1st degree (Bachelor)
Dr. Rivka Rabinovich
Coordinator Office Hours:
Dr. Rivka Rabinovich
Ms. Yael Leshno
Ms. Dotan Shaked
The course is intended to teach the basic principles of Invertebrate and Vertebrate Paleontology by introducing the background of paleoecology, biostratigraphy and taphonomy. Life on earth, emphasizing the main fossil groups and their recent representatives. For each fossil group (e.g., microfossils, sponges, mollusks) we will focus on its physiology, evolution and biogeography.
Learning basic paleontological principles while being aware of current research issues and their relevance to geological and biological studies.
Learning outcomes - On successful completion of this module, students should be able to:
have a comprehensive idea about the life on earth and its evolutionary importance, to be able to identify main fossil groups, to be able to read recent articles in paleontology.
Teaching arrangement and method of instruction:
Frontal lecture with a vast interaction discussion with the students. Labs where fossils are presented, followed by lab report.
1. Introduction to Paleontology, fossils, modes of fossilization.
Lab - Introduction to fossils.
2. Taxonomy principles; Introduction to Evolution (1).
3. Evolution (2); Modern genetics and its implication to paleontology.
4. Terrestrial and marine ecological systems.
5. Development of life on earth; biostratigraphy.
6. Micropaleontology - basic methods of identification an quantification.
7. Mollusk- systematics, biogeography.
8. Sponges and corals - systematics, biogeography.
9. Echinodermata; Arthropoda; Brachiopoda - systematics, biogeography
10. Vertebrate paleontology - early evidences, systematics, biogeography.
11. Dinosaurs - systematics, biogeography.
12. Mammals - early mammals, systematics, biogeography.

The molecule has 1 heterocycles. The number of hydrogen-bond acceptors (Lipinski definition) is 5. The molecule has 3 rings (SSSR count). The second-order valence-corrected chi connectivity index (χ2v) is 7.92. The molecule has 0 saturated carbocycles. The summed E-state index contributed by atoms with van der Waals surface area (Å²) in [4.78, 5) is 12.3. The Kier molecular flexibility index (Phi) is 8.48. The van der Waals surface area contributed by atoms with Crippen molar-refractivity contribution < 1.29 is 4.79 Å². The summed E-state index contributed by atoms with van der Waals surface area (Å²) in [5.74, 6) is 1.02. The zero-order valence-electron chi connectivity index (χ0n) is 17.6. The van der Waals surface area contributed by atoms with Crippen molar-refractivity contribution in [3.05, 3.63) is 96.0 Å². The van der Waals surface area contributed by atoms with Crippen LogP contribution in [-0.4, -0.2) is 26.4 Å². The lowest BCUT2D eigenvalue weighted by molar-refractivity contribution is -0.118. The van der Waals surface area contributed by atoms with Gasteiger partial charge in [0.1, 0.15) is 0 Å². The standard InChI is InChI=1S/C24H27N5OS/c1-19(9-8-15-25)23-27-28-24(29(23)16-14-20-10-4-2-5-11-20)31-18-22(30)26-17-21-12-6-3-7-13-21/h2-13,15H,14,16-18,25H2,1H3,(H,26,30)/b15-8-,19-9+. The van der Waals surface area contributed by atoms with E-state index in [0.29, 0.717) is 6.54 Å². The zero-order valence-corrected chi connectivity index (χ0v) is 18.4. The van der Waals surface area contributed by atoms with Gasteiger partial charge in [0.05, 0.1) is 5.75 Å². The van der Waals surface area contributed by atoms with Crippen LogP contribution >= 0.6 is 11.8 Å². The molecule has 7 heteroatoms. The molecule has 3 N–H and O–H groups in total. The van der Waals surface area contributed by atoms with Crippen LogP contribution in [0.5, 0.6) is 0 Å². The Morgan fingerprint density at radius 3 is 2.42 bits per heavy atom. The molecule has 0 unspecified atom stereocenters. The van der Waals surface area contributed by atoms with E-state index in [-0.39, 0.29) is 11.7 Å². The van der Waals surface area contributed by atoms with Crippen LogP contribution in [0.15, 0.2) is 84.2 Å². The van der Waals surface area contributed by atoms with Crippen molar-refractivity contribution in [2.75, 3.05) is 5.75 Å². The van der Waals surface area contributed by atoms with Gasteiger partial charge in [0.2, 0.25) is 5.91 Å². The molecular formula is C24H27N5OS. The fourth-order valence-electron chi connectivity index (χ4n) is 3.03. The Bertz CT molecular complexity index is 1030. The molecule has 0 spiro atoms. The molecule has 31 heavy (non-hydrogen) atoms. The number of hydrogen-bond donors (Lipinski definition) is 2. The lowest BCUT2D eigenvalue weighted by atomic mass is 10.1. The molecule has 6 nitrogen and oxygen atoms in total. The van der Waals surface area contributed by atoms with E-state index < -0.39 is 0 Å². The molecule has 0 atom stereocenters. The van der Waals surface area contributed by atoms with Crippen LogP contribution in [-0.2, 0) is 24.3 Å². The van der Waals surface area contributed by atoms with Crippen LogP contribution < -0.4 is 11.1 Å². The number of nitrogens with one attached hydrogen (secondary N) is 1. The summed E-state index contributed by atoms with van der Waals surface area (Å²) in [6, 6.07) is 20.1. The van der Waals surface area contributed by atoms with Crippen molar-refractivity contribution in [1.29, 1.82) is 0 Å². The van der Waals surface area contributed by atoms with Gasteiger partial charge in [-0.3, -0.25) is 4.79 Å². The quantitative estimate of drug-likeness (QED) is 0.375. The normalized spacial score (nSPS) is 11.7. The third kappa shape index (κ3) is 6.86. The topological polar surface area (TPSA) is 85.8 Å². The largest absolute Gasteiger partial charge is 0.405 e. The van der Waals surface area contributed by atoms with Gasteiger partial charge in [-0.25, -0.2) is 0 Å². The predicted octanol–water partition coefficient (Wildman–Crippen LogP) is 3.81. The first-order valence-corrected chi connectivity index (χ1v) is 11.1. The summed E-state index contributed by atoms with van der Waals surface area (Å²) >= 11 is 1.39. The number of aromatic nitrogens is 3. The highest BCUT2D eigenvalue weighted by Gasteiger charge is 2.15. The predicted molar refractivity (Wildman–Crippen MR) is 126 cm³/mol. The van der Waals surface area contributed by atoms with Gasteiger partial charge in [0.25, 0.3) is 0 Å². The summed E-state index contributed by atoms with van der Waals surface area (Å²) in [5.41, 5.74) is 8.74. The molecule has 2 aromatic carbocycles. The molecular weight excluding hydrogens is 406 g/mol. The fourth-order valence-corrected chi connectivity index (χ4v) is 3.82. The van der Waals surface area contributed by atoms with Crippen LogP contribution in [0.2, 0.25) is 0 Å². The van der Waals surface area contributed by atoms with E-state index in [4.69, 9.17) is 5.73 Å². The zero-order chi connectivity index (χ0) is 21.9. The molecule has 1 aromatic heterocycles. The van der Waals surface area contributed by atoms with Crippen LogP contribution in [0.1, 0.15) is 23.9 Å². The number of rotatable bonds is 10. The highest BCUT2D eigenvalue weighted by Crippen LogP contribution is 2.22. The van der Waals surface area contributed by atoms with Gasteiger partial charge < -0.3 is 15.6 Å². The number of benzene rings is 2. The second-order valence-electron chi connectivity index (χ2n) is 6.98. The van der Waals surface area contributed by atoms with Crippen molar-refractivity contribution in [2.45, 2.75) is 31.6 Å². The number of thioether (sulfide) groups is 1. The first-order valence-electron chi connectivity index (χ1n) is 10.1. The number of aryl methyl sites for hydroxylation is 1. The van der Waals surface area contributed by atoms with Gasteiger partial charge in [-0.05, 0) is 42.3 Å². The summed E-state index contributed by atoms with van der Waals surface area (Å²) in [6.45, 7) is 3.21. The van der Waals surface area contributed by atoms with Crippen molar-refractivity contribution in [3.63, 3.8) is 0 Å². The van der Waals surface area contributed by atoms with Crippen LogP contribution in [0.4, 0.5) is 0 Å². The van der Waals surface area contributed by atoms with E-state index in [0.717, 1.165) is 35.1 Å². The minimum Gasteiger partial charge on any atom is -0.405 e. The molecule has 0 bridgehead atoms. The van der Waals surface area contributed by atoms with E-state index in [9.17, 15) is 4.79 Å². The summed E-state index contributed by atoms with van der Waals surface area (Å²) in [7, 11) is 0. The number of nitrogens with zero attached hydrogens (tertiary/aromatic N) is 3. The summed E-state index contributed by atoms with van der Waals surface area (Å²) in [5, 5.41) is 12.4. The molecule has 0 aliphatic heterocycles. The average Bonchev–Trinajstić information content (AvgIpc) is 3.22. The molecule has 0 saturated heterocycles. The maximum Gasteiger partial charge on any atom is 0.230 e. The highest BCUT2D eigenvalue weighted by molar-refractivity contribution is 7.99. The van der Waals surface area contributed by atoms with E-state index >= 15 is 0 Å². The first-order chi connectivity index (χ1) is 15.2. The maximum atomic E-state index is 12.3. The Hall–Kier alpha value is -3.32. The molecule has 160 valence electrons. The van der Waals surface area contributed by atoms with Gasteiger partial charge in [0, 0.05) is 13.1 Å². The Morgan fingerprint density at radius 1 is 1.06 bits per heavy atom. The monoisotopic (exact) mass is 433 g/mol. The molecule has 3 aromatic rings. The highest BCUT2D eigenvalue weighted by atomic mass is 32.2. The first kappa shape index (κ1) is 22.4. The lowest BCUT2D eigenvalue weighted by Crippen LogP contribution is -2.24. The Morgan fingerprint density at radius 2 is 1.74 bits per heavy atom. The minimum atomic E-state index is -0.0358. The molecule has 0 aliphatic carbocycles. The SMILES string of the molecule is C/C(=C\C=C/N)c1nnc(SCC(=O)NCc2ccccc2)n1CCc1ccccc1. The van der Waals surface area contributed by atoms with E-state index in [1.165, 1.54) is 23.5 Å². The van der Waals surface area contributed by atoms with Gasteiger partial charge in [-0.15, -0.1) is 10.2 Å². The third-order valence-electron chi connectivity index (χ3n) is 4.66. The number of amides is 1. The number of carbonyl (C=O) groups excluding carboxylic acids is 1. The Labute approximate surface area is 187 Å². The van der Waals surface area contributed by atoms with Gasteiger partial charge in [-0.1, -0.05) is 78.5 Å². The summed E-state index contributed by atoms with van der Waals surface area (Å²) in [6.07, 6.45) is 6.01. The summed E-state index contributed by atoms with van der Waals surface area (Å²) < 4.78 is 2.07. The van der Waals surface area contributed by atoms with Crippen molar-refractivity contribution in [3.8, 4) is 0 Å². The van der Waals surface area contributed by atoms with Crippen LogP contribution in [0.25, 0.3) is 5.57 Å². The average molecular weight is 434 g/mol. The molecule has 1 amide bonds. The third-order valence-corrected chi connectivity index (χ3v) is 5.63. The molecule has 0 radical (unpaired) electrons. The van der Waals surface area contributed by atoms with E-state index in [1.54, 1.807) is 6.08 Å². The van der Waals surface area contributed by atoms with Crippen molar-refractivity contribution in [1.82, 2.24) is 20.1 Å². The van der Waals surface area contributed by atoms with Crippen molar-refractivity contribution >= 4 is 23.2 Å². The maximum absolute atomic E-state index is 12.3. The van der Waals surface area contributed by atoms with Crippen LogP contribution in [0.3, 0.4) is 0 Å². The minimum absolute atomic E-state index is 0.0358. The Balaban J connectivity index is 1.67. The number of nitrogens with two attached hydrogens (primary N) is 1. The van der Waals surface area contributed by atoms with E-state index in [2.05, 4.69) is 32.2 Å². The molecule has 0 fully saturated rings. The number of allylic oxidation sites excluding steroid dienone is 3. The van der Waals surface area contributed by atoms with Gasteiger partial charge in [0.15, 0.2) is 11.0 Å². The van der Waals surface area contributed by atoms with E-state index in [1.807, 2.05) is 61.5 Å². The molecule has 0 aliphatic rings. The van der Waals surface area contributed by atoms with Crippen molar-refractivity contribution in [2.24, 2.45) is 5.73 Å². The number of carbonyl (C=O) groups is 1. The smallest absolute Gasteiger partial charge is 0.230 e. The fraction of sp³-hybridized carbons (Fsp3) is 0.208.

13. Summary of major events of life on earth.
14. Israeli paleontological record, main localities and finds
Benton, M J. 2005. Vertebrate Palaeontology. Blackwell Publishing. Electronic version.
Benton, M.J and Harper, D.A.T. 2010. Introduction to Paleobiology and the Fossil Record. Wiley-Blackwell. Electronic version.
Clarkson. E.N.K., 1998. Invertebrate Palaeontology and Evolution. Blackwell Science. Electronic version.
Cowe, R. 1994. History of life. Blackwell Scientific Publications.
Darwin, C. 1979. The illustrated Origin of species. Introduced by Richard E. Leakey. Hill and Wang.
Jones, R.W. 2006. Applied palaeontology. Cambridge : Cambridge University Press,
Raymond, E. 1993. Palaeontology of invertebrate. Berlin : Springer-Verlag, 1993
International Chronostratigraphic Chart
Tree of life web project: http://tolweb.org/tree/
Additional Reading Material:
End of year written/oral examination 85 %
Presentation 0 %
Participation in Tutorials 0 %
Project work 0 %
Assignments 15 %
Reports 0 %
Research project 0 %
Quizzes 0 %
Other 0 %
(written examination, presentation, participation in tutorials, project work, assignments, report, research project, quizzes, others)
Written examination - 85%
Participation in tutorials and home assignments are obligatory in order to take the exam (15%).
Two classes take place at the Paleontological Collections of the National Natural History Collections of the Hebrew University, Jerusalem at Berman building at Edmond J. Safra campus, Givat Ram.